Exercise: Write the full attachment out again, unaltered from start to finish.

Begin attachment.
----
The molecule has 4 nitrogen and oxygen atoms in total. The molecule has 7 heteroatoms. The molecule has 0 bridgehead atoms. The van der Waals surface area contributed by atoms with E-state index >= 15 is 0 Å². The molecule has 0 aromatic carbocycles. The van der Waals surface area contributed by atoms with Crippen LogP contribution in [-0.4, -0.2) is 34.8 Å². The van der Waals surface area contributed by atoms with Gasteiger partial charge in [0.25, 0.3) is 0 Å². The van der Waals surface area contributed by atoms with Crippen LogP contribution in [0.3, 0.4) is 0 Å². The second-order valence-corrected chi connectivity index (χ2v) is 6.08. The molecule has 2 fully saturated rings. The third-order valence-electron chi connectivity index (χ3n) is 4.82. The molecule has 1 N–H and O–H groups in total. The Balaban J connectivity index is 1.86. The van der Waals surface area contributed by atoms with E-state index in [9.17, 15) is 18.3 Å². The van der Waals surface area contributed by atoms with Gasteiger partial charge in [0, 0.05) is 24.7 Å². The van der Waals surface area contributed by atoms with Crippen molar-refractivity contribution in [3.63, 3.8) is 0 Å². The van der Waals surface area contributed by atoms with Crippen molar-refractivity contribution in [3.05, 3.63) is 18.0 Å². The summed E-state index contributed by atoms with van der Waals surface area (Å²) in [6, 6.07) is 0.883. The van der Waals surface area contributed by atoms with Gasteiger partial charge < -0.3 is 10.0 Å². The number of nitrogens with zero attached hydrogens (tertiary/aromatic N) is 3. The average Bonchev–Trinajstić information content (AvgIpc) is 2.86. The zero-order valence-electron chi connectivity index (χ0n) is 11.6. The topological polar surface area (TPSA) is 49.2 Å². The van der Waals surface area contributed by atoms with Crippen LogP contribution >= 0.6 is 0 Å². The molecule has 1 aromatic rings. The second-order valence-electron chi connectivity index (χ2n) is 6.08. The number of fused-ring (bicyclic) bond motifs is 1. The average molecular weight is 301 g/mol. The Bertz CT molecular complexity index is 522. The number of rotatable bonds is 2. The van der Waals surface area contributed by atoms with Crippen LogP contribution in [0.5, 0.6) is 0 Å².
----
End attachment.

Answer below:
The molecule has 4 nitrogen and oxygen atoms in total. The molecule has 7 heteroatoms. The molecule has 0 bridgehead atoms. The van der Waals surface area contributed by atoms with E-state index >= 15 is 0 Å². The molecule has 0 aromatic carbocycles. The van der Waals surface area contributed by atoms with Crippen LogP contribution in [-0.4, -0.2) is 34.8 Å². The van der Waals surface area contributed by atoms with Gasteiger partial charge in [0.25, 0.3) is 0 Å². The van der Waals surface area contributed by atoms with Crippen LogP contribution in [0.3, 0.4) is 0 Å². The second-order valence-corrected chi connectivity index (χ2v) is 6.08. The molecule has 2 fully saturated rings. The third-order valence-electron chi connectivity index (χ3n) is 4.82. The molecule has 1 N–H and O–H groups in total. The Balaban J connectivity index is 1.86. The van der Waals surface area contributed by atoms with E-state index in [9.17, 15) is 18.3 Å². The van der Waals surface area contributed by atoms with Gasteiger partial charge in [0, 0.05) is 24.7 Å². The van der Waals surface area contributed by atoms with Crippen molar-refractivity contribution in [3.63, 3.8) is 0 Å². The van der Waals surface area contributed by atoms with Crippen molar-refractivity contribution in [3.05, 3.63) is 18.0 Å². The summed E-state index contributed by atoms with van der Waals surface area (Å²) in [6, 6.07) is 0.883. The van der Waals surface area contributed by atoms with Gasteiger partial charge < -0.3 is 10.0 Å². The number of nitrogens with zero attached hydrogens (tertiary/aromatic N) is 3. The average Bonchev–Trinajstić information content (AvgIpc) is 2.86. The zero-order valence-electron chi connectivity index (χ0n) is 11.6. The topological polar surface area (TPSA) is 49.2 Å². The van der Waals surface area contributed by atoms with Crippen LogP contribution >= 0.6 is 0 Å². The molecule has 1 aromatic rings. The second-order valence-electron chi connectivity index (χ2n) is 6.08. The number of fused-ring (bicyclic) bond motifs is 1. The average molecular weight is 301 g/mol. The Bertz CT molecular complexity index is 522. The number of rotatable bonds is 2. The van der Waals surface area contributed by atoms with Crippen LogP contribution in [0.5, 0.6) is 0 Å².